Cooler temperatures in late April and early May—and even a late season snowfall—delayed the harvest of Michigan’s asparagus crop by about a week but did not harm it. The cool spring weather provided growers with some extra time to prepare fields and complete beginning of season tasks like mowing and fertilizer application.
Now, Michigan asparagus season is officially underway with some grower shippers beginning to ship orders this week and many others beginning to ship next week. Quality, volumes and pricing will be similar to last season and peak volumes in late May and early June.
“Asparagus is a weather-dependent crop and can sometimes be unpredictable,” said John Bakker, executive director of the Michigan Asparagus Advisory Board. “We expect to see promotional volumes the week of May 25 as we head into Memorial Day weekend.”
And although consumer shopping habits have changed, they are cooking more at the same time. Grilling and barbecuing are expected to be bigger than ever, even with meat shortages. What there isn’t a shortage of is fresh, in-season, domestically grown asparagus.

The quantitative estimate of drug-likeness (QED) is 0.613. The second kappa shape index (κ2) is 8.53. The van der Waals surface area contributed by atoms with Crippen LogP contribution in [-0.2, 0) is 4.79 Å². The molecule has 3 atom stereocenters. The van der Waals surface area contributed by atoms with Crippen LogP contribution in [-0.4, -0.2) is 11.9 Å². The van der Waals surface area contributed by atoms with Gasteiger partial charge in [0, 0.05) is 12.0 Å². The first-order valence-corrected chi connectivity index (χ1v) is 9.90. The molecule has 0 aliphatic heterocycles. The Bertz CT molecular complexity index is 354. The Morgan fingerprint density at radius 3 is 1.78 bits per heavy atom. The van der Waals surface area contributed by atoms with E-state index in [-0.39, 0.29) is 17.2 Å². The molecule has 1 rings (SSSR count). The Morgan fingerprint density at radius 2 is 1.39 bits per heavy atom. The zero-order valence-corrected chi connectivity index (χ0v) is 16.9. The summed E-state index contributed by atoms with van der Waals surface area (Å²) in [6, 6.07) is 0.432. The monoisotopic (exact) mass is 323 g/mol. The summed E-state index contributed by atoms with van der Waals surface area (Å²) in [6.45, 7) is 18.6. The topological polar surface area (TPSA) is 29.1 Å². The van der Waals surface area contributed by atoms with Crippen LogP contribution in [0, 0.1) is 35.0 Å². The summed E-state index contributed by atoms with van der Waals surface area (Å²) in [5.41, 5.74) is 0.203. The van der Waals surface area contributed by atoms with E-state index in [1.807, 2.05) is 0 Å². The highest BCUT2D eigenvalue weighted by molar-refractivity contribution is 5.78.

“We want to encourage retailers to leverage both in-store and online digital promotions to capitalize on those impulse purchase opportunities,” Bakker said.
As the country continues adjusting to a new normal amidst the current pandemic, buying local is more important than ever. Less miles traveled and a shorter supply chain, coupled with a duty to support smaller, local, family-owned businesses and sustainability efforts are all important things to consider.
The Michigan Asparagus Advisory Board focuses on educating consumers on the importance of buying local versus imported asparagus and its plethora of health benefits. The board will roll out new content daily and host weekly giveaways via social media contests throughout May and June.
The Michigan Asparagus Advisory Board (MAAB) promotes the production and consumption of Michigan Asparagus nationwide. The organization is dedicated to sharing the virtues of asparagus, while also assisting with agricultural research and the development of asparagus farming. The MAAB is funded by Michigan Asparagus growers.